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Langley, British Columbia
Lyn Melnechenko




Cowboy's Best Friend

That damned ole saddle horse of mine
Is ornery as sin.
At frosty dawn he won't be caught
Until I rope him in.
Then he snorts ands blows a lot
And dances like a fool,
Until I try to lead him
Then he's balky as a mule.
Tacking up can be a chore
When he puffs out his girth.
I've got to kick him in the gut
And tug for all I'm worth.
He clamps his teeth when he sees the bit
And holds his head real tall.
I almost need a ladder
To bridle him at all.
Now he's tacked and ready to ride
And I attempt to mount.
He waits til I get one foot up
And then he spins around.
When we're finally on the trail
He's constantly aware
Of imaginary "spooky" things
That may be hiding there.
There's monsters in the mud holes
And bears in all the bush
And whe i ask him to cross the creek
I usually have to push.
He travels faster heading home
Than when he's heading out.
Forget about "horse whispering"
I usually have to shout.
He has a sense of humour.
I'm sure I've heard him laugh
When he decides to crow=hop
And I go flying off.
He hates to step in mud holes
Although I make him do it,
So he deliberately splashes me
As he goes prancing through it.
But when I need a working horse
For cutting cows and more
He's the hardest working horse around,
He's like a four-by four.
So, though he's real cantankerous
We're kinda pals you see.
If he could talk, he'd probably say
The very same about me!

2002, Lyn Melnechenko
This poem may not be reprinted or reposted without the author's written permission.


Lyn adds: This poem was written about my quarter horse stallion "Chaser" who worked very hard for me for 25 years, but had a real attitude. Fortunately I also had quite an attitude so we were a good match. He helped me out of many bad situations over the years and we trusted each other 100%.


Friends Are Where You Find Them

It's lonely out here with nothing but deer
And maybe a coyote or two,
But checking the drift fence and fixing the holes
Is something you just gotta do.

Of course there's my horse. He's my constant pal.
And sometimes there's my hound.
But he got the scent of a cat or a bear
And can't seem to stick around.

Up sits a groundhog that chirps his hello.
Another one answers his call.
The brilliant sun shines on the bluebirds' wings
As they fly to their nests in the wall.

Chipmunks skitter along the fence
Packing wild sunflower seeds.
I stop for a moment to watch a bear
In the distance, as he feeds.

Well here comes my dog, with his tongue hanging out,
And burrs clinging tight to his hide.
He detours a minute to chase hares down a hole
Before he returns to my side.

Looking around, in the air, on the ground
I'm surrounded by friends big and small.
Although there's no other human in sight
I find I'm not alone after all.

2002, Lyn Melnechenko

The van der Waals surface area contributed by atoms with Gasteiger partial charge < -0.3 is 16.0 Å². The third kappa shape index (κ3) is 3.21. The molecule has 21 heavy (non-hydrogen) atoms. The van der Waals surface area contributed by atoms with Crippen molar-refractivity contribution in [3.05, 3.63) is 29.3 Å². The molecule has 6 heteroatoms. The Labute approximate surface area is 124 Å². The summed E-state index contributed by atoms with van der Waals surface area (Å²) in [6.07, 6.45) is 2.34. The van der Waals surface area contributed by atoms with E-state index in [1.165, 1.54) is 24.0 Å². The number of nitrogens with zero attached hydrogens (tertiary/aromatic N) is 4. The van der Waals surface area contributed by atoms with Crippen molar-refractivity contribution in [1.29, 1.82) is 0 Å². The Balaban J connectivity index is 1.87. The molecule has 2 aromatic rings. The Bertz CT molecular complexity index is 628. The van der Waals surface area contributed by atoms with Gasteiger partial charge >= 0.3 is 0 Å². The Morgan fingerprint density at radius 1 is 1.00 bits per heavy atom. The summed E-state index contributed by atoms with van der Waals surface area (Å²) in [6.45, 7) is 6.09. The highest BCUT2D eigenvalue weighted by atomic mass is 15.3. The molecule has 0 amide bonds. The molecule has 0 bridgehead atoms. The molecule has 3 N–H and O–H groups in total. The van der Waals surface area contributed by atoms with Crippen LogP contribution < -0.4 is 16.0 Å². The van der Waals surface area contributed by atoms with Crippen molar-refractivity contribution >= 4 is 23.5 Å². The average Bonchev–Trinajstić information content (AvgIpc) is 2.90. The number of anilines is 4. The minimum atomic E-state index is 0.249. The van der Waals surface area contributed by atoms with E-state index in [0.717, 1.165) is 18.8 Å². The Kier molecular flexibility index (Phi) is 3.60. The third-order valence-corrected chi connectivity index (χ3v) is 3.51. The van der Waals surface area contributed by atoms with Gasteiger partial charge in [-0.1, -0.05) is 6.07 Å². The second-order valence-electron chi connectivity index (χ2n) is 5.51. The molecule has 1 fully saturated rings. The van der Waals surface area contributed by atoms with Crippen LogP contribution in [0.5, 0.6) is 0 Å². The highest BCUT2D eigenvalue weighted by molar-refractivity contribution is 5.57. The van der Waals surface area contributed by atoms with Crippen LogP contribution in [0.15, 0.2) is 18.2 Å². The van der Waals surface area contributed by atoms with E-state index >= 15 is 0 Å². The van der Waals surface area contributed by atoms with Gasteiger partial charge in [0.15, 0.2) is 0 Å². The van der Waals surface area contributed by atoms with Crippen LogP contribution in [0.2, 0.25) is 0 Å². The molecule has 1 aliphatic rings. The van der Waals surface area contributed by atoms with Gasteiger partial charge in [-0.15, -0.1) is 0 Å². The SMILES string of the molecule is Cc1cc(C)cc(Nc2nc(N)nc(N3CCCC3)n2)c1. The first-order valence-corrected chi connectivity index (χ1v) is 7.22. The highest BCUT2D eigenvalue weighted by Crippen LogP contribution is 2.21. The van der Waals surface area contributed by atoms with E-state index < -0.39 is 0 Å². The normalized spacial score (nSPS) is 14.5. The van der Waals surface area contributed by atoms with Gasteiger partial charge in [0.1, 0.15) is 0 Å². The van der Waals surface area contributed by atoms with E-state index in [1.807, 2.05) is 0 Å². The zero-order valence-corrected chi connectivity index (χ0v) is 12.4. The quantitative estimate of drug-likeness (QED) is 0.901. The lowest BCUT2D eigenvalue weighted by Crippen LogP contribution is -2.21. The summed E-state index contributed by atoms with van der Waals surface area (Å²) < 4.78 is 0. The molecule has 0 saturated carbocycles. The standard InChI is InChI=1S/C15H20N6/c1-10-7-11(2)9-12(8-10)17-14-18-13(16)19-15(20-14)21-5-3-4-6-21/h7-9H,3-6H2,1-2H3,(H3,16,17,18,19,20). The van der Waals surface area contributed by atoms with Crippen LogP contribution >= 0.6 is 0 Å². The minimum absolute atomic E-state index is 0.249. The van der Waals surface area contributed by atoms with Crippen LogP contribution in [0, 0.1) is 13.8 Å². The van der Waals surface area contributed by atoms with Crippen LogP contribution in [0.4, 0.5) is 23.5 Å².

This poem may not be reprinted or reposted without the author's written permission.

Lyn adds: I wrote this one spring day while I was checking the drift fence on the Baker Ranch up by Loon Lake, B.C.


Winning the Lottery

Dusti and I were talking one day
As we were driving in the truck
About what we thought that we might do
If we ran into some luck.

The Million Dollar Lottery!
What luxuries that would bring.
Why the possibilities were endless.
We could buy most anything!

Why we could buy new overalls,
Or maybe a new hat.
And we could have our boots resoled
Cuz they had blown a flat.

We wouldn't waste a cent of it
On fancy clothes or hair,
But we would buy new harness
And a handsome Clydesdale pair.

And a brand new truck, just think of that!
Now wouldn't that be fine,
Not like the old held together
With baling wire and twine.

And we'd put new hinges on the barn
So it was easier to close.
And probably replace
The leaky duct-taped hose.

And we'd get a real gasket for the pump
Instead of a rubber tire.
And "part-time" help on Sunday
Would make us "semi-retired."

And the Livestock! Oh, the Livestock!
Why the imagination flares!
A stallion pedigreed to death
With his band of top grade mares.

And we wouldn't worry 'bout the feed,
Cuz if the year was dry
And we couldn't get our own crops in
Why the alfalfa we'd just buy.

And we'd replace the broken rails on the fence
That we'd just patched before.
And maybe even paint it white
So it don't look so poor.

We'd put up a new clothes line
so the clothes don't hit the ground.
And repair the roof on the dog house
So it don't leak on my old hound.

We'd repair the broken board on the porch
and replace the broken stairs.
And plug the hole in the water trough
That makes mud holes for the mares.

Well, we talked for over an hour
On how wondrous it would be
To be classed up there with "Rich Folk"
And live in luxury.
Yup, that is what we thought we'd do
If the lottery we won.
Why we'd just keep on farming
Until the money all was gone!

2002, Lyn Melnechenko
This poem may not be reprinted or reposted without the author's written permission.

Lyn says: Dusti and I were on our way home from the Cowboy Festival at O'Keefe Ranch and my truck overheated on the hill going out of Kelowna, so there we were, stuck with nothing to do but "talk about what we would do if we won the lottery." First would be to replace the old truck of course. Raising horses gets in your blood and even though there are years when we barely make a living, we wouldn't give give it up.


About Lyn Melnechenko:

I am a semi-retired horse trainer who now lives and raises quarter horses and Australian shepherds in Langley. I have worked on several ranches in the Cariboo over the years as well as being a horse dealer.



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